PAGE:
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As the war in Gaza goes on, groups try to build bridges between Arabs and Jews

LEILA FADEL, HOST:

The war in Gaza is tearing communities apart around the world. That's true in Israel, too, where Palestinian citizens of Israel make up about 20% of the population. NPR's Michele Kelemen spoke to groups trying to build bridges between Palestinians and Jews.

MICHELE KELEMEN, BYLINE: The city of Haifa with its hills and beautiful beaches is something of a test case for multiculturalism in Israel. Shahira Shalabi, a Palestinian citizen of Israel, was the deputy mayor of Haifa and a city counselor. She now runs an organization that promotes relations between Arabs and Jews.

SHAHIRA SHALABI: The idea of living together or living in the same space is becoming more and more central in Israel. And it means that we need a new model to manage the way that we live together in Israel because it's not separated. You know, the workplaces are not separated, are very shared. The public space is shared.

KELEMEN: We meet at Fattoush, an artsy cafe where life seems normal, but Shalabi says the war in Gaza is taking its toll on the Palestinians who are citizens of Israel.

SHALABI: The more that the war is continued, the more the attack against Gaza and killing people continuing, the more that people becoming more and more angry. They want to go to the street. They want to demonstrate. They want to raise their voices, and no one is hearing them.

KELEMEN: Nearby in an old mansion that once housed a British consulate and before that an Iraqi oil company, Jafar Farah runs the Mossawa Center, an advocacy group for the Palestinian Arab minority in Israel. Soon after October 7, many local Palestinians were arrested for social media posts. He says one man lost his job for posting a quote from the Quran.

JAFAR FARAH: Look, we feel sorry for ourselves and to the Jewish population, because actually we are going in circles. The general feeling that we are in circles of violence - you know, nobody's safe.

KELEMEN: His wife works at a hospital where the staff is about 40% Palestinian, and he says many of them have family in Gaza.

FARAH: If in the past, we used to tell our Jewish neighbors, friends, you know, colleagues and et cetera what we see on the ground, what we get from our relatives, in this war, people just don't share information, don't talk to each other about what narrative you get and what stories you get and what pictures and what feelings you have.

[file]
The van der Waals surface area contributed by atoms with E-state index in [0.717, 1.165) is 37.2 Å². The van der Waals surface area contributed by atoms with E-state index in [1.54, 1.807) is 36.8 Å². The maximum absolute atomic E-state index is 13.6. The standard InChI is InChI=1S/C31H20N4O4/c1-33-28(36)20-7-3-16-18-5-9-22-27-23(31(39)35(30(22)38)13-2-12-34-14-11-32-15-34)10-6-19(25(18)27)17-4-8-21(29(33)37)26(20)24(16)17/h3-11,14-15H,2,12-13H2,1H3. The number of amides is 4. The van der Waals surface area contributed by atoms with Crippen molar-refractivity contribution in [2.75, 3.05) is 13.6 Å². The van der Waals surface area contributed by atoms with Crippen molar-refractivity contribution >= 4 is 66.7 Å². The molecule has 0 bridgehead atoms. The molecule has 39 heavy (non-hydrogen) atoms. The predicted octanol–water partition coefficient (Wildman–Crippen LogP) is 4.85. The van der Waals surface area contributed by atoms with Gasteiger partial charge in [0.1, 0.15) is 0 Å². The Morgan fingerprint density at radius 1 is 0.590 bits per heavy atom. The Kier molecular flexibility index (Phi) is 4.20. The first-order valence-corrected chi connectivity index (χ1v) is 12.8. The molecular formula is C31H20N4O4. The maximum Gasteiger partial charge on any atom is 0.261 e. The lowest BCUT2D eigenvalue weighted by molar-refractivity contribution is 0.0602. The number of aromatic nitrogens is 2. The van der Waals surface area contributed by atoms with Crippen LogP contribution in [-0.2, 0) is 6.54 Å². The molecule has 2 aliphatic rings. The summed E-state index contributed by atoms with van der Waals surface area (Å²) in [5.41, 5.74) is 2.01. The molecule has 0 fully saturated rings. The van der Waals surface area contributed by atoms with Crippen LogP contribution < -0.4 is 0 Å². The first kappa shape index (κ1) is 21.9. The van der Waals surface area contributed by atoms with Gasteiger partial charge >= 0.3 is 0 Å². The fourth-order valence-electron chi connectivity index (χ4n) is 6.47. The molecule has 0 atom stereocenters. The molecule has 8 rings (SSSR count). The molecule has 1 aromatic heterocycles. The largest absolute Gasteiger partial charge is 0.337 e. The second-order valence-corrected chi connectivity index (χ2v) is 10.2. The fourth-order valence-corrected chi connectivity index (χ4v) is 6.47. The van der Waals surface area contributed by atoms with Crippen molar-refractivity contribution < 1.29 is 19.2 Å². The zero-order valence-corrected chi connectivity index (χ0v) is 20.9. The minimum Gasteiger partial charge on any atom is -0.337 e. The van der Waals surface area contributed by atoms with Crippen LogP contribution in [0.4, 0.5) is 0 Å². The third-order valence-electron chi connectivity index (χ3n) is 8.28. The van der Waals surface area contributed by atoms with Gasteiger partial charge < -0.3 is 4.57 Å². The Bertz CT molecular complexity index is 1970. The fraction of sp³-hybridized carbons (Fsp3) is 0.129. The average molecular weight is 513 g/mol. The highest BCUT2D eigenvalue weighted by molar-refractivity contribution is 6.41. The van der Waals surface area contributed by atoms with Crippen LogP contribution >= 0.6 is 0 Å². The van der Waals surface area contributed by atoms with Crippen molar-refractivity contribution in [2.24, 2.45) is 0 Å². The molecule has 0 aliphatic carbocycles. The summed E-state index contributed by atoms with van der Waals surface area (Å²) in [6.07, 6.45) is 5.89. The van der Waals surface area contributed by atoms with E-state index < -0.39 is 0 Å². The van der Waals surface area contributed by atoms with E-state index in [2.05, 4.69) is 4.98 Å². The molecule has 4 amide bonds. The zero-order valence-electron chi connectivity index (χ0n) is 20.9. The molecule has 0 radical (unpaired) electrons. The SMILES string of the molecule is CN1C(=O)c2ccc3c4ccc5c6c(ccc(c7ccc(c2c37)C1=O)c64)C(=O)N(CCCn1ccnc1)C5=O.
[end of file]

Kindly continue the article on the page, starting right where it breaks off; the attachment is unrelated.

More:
KELEMEN: He says there's just disengagement.

(SOUNDBITE OF CHILDREN SHOUTING)

KELEMEN: A short drive away, there's a kindergarten that's trying to buck that trend by teaching children both Hebrew and Arabic. Merav Ben-Nun founded the Hand in Hand school in Haifa about a decade ago so that her younger son could take part. And she notices a difference between him and his older brothers when it comes to the war in Gaza.

MERAV BEN-NUN: My kids who are not in hand in hand have become very nationalistic, very, like, you know, we need to fight this. We need to win. We need to be strong. We need to endure. That's the kind of education they're getting in general education.

KELEMEN: Merav Ben-Nun, who has a PhD from NYU in international education, says the Jewish families who send their kids here are aware of the Palestinian suffering in Gaza, but they tend to be more focused on the hostages held by Hamas. She's trying hard to keep these conversations going with parents of the schoolchildren.

BEN-NUN: Seeing your country falling apart strains you, but it hasn't strained our relationships. It actually made us realize how important what we're doing is, how we need to fight for it, how we need to support each other throughout this. And it's really - it's a really, really hard extreme time that we're all going through.

KELEMEN: Back at Fattoush Cafe, former Deputy Mayor Shalabi says, eventually, this war is going to end.

SHALABI: We are the ones who need to continue living together here in Israel, and we're thinking all the time about how to recover.

KELEMEN: And how to rebuild trust between communities. She says it's going to take a lot of work.

Michele Kelemen, NPR News, Haifa, Israel. Transcript provided by NPR, Copyright NPR.

NPR transcripts are created on a rush deadline by an NPR contractor. This text may not be in its final form and may be updated or revised in the future. Accuracy and availability may vary. The authoritative record of NPR’s programming is the audio record.

Michele Kelemen has been with NPR for two decades, starting as NPR's Moscow bureau chief and now covering the State Department and Washington's diplomatic corps. Her reports can be heard on all NPR News programs, including Morning Edition and All Things Considered.